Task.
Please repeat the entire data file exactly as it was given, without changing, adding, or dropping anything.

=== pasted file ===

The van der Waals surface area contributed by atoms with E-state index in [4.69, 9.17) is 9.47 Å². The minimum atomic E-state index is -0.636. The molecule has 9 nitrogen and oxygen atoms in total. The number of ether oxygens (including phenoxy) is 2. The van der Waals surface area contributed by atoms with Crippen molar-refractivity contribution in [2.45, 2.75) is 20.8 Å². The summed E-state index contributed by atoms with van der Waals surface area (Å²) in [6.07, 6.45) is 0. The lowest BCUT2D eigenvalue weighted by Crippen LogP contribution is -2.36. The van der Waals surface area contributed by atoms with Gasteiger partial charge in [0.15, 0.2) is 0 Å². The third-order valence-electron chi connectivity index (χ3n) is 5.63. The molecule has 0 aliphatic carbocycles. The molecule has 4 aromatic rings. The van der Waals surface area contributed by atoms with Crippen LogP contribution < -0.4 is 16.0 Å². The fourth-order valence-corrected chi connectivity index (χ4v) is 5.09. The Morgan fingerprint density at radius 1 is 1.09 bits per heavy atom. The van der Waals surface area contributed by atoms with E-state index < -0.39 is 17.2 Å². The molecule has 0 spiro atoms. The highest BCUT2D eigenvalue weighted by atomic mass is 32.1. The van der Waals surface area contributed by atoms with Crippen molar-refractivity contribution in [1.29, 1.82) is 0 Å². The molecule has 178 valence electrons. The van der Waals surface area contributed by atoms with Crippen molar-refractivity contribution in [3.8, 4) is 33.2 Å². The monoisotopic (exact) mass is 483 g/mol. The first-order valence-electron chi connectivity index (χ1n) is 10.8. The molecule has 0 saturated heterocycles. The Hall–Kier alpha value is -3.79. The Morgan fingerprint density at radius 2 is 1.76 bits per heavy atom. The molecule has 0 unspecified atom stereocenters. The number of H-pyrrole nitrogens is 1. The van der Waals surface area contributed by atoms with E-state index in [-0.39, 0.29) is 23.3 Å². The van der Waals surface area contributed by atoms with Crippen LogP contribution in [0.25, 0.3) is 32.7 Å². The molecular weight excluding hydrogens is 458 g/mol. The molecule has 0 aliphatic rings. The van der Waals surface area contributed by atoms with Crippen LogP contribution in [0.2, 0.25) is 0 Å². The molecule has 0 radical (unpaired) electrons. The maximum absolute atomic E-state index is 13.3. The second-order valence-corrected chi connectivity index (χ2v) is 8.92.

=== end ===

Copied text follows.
The van der Waals surface area contributed by atoms with E-state index in [4.69, 9.17) is 9.47 Å². The minimum atomic E-state index is -0.636. The molecule has 9 nitrogen and oxygen atoms in total. The number of ether oxygens (including phenoxy) is 2. The van der Waals surface area contributed by atoms with Crippen molar-refractivity contribution in [2.45, 2.75) is 20.8 Å². The summed E-state index contributed by atoms with van der Waals surface area (Å²) in [6.07, 6.45) is 0. The lowest BCUT2D eigenvalue weighted by Crippen LogP contribution is -2.36. The van der Waals surface area contributed by atoms with Gasteiger partial charge in [0.15, 0.2) is 0 Å². The third-order valence-electron chi connectivity index (χ3n) is 5.63. The molecule has 0 aliphatic carbocycles. The molecule has 4 aromatic rings. The van der Waals surface area contributed by atoms with Crippen LogP contribution < -0.4 is 16.0 Å². The fourth-order valence-corrected chi connectivity index (χ4v) is 5.09. The Morgan fingerprint density at radius 1 is 1.09 bits per heavy atom. The van der Waals surface area contributed by atoms with E-state index < -0.39 is 17.2 Å². The molecule has 0 spiro atoms. The highest BCUT2D eigenvalue weighted by atomic mass is 32.1. The van der Waals surface area contributed by atoms with Crippen molar-refractivity contribution in [1.29, 1.82) is 0 Å². The molecule has 178 valence electrons. The van der Waals surface area contributed by atoms with Crippen molar-refractivity contribution in [3.8, 4) is 33.2 Å². The monoisotopic (exact) mass is 483 g/mol. The first-order valence-electron chi connectivity index (χ1n) is 10.8. The molecule has 0 saturated heterocycles. The Hall–Kier alpha value is -3.79. The Morgan fingerprint density at radius 2 is 1.76 bits per heavy atom. The molecule has 0 unspecified atom stereocenters. The number of H-pyrrole nitrogens is 1. The van der Waals surface area contributed by atoms with E-state index in [-0.39, 0.29) is 23.3 Å². The van der Waals surface area contributed by atoms with Crippen LogP contribution in [0.25, 0.3) is 32.7 Å². The molecular weight excluding hydrogens is 458 g/mol. The molecule has 0 aliphatic rings. The van der Waals surface area contributed by atoms with Crippen LogP contribution in [0.2, 0.25) is 0 Å². The molecule has 0 radical (unpaired) electrons. The maximum absolute atomic E-state index is 13.3. The second-order valence-corrected chi connectivity index (χ2v) is 8.92.